RAHAT, Israel — The Bedouin town of Rahat, in the Negev desert, has a reputation among many Israelis as a wild, lawless and generally no-go zone.
Last month, the town made news when local residents clashed with police officers over a traffic stop. Masked men were recently seen in the area driving down the highway firing automatic weapons out of the windows of their SUVs.
So it was an unusual sight on a recent evening when several busloads of Israeli Jewish tourists arrived to explore what a tour company promised would be a more alluring side of the city.
“Come and experience the magic of Ramadan nights,” a newspaper ad beckoned in Hebrew.
A main goal of the tours, according to Rahat’s mayor, was to spruce up the image of Rahat, a drab conglomeration of low-rise buildings that is also known for its poverty and low rates of education and life expectancy.
“Rahat is not only what you read in the media, the negative things, there are also good things,” Mayor Talal al-Krenawi told the tour group at a spotless industrial park on the edge of the city, built to alleviate unemployment.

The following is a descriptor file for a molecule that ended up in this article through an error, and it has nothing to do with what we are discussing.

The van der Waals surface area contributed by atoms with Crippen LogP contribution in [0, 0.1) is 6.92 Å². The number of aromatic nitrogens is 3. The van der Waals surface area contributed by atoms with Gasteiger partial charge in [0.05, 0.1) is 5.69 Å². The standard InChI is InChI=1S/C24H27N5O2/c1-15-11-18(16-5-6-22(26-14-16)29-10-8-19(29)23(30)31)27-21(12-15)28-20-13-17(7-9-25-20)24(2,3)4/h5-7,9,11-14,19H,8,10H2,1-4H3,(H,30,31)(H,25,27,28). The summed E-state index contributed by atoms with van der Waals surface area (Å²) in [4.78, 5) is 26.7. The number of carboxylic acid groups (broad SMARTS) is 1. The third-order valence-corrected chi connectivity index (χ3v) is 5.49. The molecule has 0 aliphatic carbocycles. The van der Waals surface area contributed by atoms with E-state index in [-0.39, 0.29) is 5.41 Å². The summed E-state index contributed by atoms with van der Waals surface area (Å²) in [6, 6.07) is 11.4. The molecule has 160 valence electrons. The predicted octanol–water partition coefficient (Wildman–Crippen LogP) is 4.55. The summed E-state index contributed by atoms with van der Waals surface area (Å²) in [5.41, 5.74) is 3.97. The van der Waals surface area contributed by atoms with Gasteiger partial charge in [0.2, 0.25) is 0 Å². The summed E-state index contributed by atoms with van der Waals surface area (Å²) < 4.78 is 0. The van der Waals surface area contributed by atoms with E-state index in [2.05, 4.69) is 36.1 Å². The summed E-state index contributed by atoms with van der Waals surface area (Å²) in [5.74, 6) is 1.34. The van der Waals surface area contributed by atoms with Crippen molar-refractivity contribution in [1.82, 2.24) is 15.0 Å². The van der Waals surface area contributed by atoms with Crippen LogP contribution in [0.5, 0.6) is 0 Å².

For $28, the six-hour Ramadan Nights trip promised a guided bus tour of “the secrets” of Rahat, as well as traditional debka dancing and sweets-making workshops, shopping in the no-frills market and home hospitality for iftar, the festive meal that ends each day’s sunrise-to-sunset fast during the holy month of Ramadan.
While some alternative tourism companies offer Bedouin desert experiences, Rahat has no listed hotels. Established in the 1970s, it was one of seven towns built in the Negev to accommodate the traditionally seminomadic Bedouin herders as part of a government policy of resettlement and integration into Israeli society.
The largest of the towns, it now has more than 70,000 residents.
The Bedouin birthrate, among the highest in the world, has been increased by the practice of polygamy. More than 200,000 Bedouin live in the Negev region, out of Israel’s total population of nearly nine million, and they have long complained of discrimination.
With decades-old land disputes still unresolved, many have chosen to remain in unzoned, ramshackle villages and encampments lacking basic services, reluctant to move into the towns that quickly acquired a reputation for drug abuse and delinquency.
The tour group climbed aboard four buses. One included a dozen-strong Orthodox contingent from the predominantly Jewish Negev town of Yeruham and several families from central Israel. Most had never set foot in Rahat before.